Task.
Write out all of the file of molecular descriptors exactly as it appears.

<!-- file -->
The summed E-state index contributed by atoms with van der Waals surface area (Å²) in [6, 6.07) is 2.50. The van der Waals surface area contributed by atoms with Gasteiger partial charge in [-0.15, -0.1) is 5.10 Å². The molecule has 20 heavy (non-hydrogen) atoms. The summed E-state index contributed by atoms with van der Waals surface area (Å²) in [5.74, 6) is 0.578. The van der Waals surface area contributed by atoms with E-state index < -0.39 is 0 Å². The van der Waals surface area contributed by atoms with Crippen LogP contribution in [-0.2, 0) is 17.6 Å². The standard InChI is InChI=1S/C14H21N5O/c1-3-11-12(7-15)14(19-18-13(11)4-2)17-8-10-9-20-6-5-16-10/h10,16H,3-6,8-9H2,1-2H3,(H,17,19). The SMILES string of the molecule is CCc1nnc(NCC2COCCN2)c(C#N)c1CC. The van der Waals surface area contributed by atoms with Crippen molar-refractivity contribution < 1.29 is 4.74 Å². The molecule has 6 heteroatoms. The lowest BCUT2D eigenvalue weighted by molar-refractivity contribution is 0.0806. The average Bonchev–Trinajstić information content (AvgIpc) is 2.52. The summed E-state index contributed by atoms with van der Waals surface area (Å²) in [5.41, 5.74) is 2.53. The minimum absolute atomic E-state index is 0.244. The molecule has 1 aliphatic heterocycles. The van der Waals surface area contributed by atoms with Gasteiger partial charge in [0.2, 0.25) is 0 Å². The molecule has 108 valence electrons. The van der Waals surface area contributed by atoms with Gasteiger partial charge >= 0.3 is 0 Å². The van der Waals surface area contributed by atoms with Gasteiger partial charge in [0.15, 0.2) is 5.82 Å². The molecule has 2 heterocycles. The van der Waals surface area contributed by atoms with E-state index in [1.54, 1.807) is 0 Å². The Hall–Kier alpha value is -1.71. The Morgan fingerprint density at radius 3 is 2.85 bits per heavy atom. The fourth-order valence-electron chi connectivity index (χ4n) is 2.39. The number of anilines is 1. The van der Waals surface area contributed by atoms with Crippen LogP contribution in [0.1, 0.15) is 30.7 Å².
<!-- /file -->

The summed E-state index contributed by atoms with van der Waals surface area (Å²) in [6, 6.07) is 2.50. The van der Waals surface area contributed by atoms with Gasteiger partial charge in [-0.15, -0.1) is 5.10 Å². The molecule has 20 heavy (non-hydrogen) atoms. The summed E-state index contributed by atoms with van der Waals surface area (Å²) in [5.74, 6) is 0.578. The van der Waals surface area contributed by atoms with E-state index < -0.39 is 0 Å². The van der Waals surface area contributed by atoms with Crippen LogP contribution in [-0.2, 0) is 17.6 Å². The standard InChI is InChI=1S/C14H21N5O/c1-3-11-12(7-15)14(19-18-13(11)4-2)17-8-10-9-20-6-5-16-10/h10,16H,3-6,8-9H2,1-2H3,(H,17,19). The SMILES string of the molecule is CCc1nnc(NCC2COCCN2)c(C#N)c1CC. The van der Waals surface area contributed by atoms with Crippen molar-refractivity contribution < 1.29 is 4.74 Å². The molecule has 6 heteroatoms. The lowest BCUT2D eigenvalue weighted by molar-refractivity contribution is 0.0806. The average Bonchev–Trinajstić information content (AvgIpc) is 2.52. The summed E-state index contributed by atoms with van der Waals surface area (Å²) in [5.41, 5.74) is 2.53. The minimum absolute atomic E-state index is 0.244. The molecule has 1 aliphatic heterocycles. The van der Waals surface area contributed by atoms with Gasteiger partial charge in [0.2, 0.25) is 0 Å². The molecule has 108 valence electrons. The van der Waals surface area contributed by atoms with Gasteiger partial charge >= 0.3 is 0 Å². The van der Waals surface area contributed by atoms with Gasteiger partial charge in [0.15, 0.2) is 5.82 Å². The molecule has 2 heterocycles. The van der Waals surface area contributed by atoms with E-state index in [1.54, 1.807) is 0 Å². The Hall–Kier alpha value is -1.71. The Morgan fingerprint density at radius 3 is 2.85 bits per heavy atom. The fourth-order valence-electron chi connectivity index (χ4n) is 2.39. The number of anilines is 1. The van der Waals surface area contributed by atoms with Crippen LogP contribution in [0.1, 0.15) is 30.7 Å².